With September rolling closer by the second and the new school year approaching, this year is passing by like lightning. Thousands of youths will be making decisions that will affect the rest of their lives, and following dreams that they have had for years. It seems only fitting, then, to watch the new coming-of-age movie by Netflix, titled The After Party.
The After Party follows two best friends – Jeff and Owen – as they try to desperately sign a record deal the night before Owen is signed up for the Marines. With strippers, Rolls Royce Phantoms and a handful of chart topping rappers, this movie appears to have it all. Continue reading
In the late 70s, the heady buzz surrounding anime that had been ushered into the West by titles such as the 1963 TV series Astro Boy and the 1965 Kimba the White Lion had started to fade. Video store shelves had begun to bulge with violent, gun-toting Lolita’s and cult followings of the hyper-sexual tentacle porn (hentai) had soured the reputation of the genre.
Then came Akira (1988) and with it a swath of landmark films that would guide the genre into a Western renaissance. The release of Perfect Blue by director Satoshi Kon in 1997 showcased a brash, gaudy, visually haunting feature that, in true Kon style, provided us with an uncomfortably accurate prophesier to the erosion of private life in the internet age. Continue reading
Today it is almost impossible to go about without technology readily by our side. From smart phones to laptops and watches that now do more than just tell time, we are tied to technology one way or another. We have established relationships of entertainment, work and even a relationship of dependency with these technologies. In Spike Jonze’s Her (2013) this relationship with technology is explored in terms of actual affection and love.
Director Spike Jonze previously directed the children’s book adaptation of Where the Wild Things Are in 2009. Her stars Joaquin Phoenix as the lonely Theodore and the voice of Scarlett Johansson as Samantha, the operating system Theodore falls in love with. Additional actors that lend their voices include Bill Hader, Kristen Wiig and Spike Jonze himself as the foul mouthed alien boy. Continue reading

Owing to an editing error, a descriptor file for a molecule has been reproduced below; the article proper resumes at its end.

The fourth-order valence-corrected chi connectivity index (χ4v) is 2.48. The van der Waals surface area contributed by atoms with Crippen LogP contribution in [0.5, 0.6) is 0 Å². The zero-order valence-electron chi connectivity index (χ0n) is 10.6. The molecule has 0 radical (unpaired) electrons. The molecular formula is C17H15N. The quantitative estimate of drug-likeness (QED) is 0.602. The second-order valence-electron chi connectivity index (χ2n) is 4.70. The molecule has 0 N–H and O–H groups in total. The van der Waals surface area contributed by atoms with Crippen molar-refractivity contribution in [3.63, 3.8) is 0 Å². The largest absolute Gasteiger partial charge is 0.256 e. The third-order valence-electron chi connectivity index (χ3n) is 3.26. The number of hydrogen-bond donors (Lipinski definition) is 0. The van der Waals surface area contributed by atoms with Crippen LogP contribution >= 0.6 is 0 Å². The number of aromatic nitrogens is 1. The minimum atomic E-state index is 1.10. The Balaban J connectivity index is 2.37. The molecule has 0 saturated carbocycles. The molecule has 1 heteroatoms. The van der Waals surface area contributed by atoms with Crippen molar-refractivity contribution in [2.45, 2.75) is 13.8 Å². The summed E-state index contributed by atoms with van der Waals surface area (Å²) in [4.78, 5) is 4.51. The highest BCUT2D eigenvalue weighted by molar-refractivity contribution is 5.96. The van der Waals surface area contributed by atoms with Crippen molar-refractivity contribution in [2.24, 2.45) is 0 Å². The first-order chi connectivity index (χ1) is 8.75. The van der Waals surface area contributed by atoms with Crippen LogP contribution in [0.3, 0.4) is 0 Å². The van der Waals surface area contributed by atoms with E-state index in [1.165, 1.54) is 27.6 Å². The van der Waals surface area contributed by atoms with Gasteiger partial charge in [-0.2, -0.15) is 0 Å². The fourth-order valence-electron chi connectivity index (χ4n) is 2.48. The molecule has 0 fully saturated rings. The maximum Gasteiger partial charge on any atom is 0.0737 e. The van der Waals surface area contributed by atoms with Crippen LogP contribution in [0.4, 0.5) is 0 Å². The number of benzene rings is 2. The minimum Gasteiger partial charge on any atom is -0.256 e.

Was I the only one who thought we were done with YA movies? Especially with Maze Runner: The Death Cure being released earlier this year, along with the final Divergent movie being cancelled, I thought the whole “movies based on books with an evil adult government stopping the young people in a futuristic setting” genre was over with.
However, I was wrong with The Darkest Minds hitting theatres in the U.S a few weeks ago. I was one of the few people to see it opening day and after seeing it, I can see why this has one of the worst openings at over 3,000 theatres of all time. I can’t sum up how bad this movie is in just a sentence, so I suppose I should jump into why this is one of the worst movies of the year so far. Continue reading
Netflix have produced their fair share of teenage rom-coms. From The Kissing Booth to Alex Strangelove, it’s undeniable that their range is diverse, but lacking imagination. So, when Netflix’s latest release, To All the Boys I’ve Loved Before, popped up under recently added, I didn’t expect a lot from it. I can safely say, I was pleasantly surprised.
To All the Boys I’ve Loved Before follows Lara-Jean (Lana Condor), a teenage girl who has never been in a relationship before. She is invisible at high school and, when her older sister Margot (Janel Parrish) moves away to attend university, she is left friendless too. However, over the years, Lara-Jean has written a love letter to every boy she has ever had a crush on and has kept them in a box, hidden away. Then, somehow: they are sent to all of the boys she has ever been in love with. Continue reading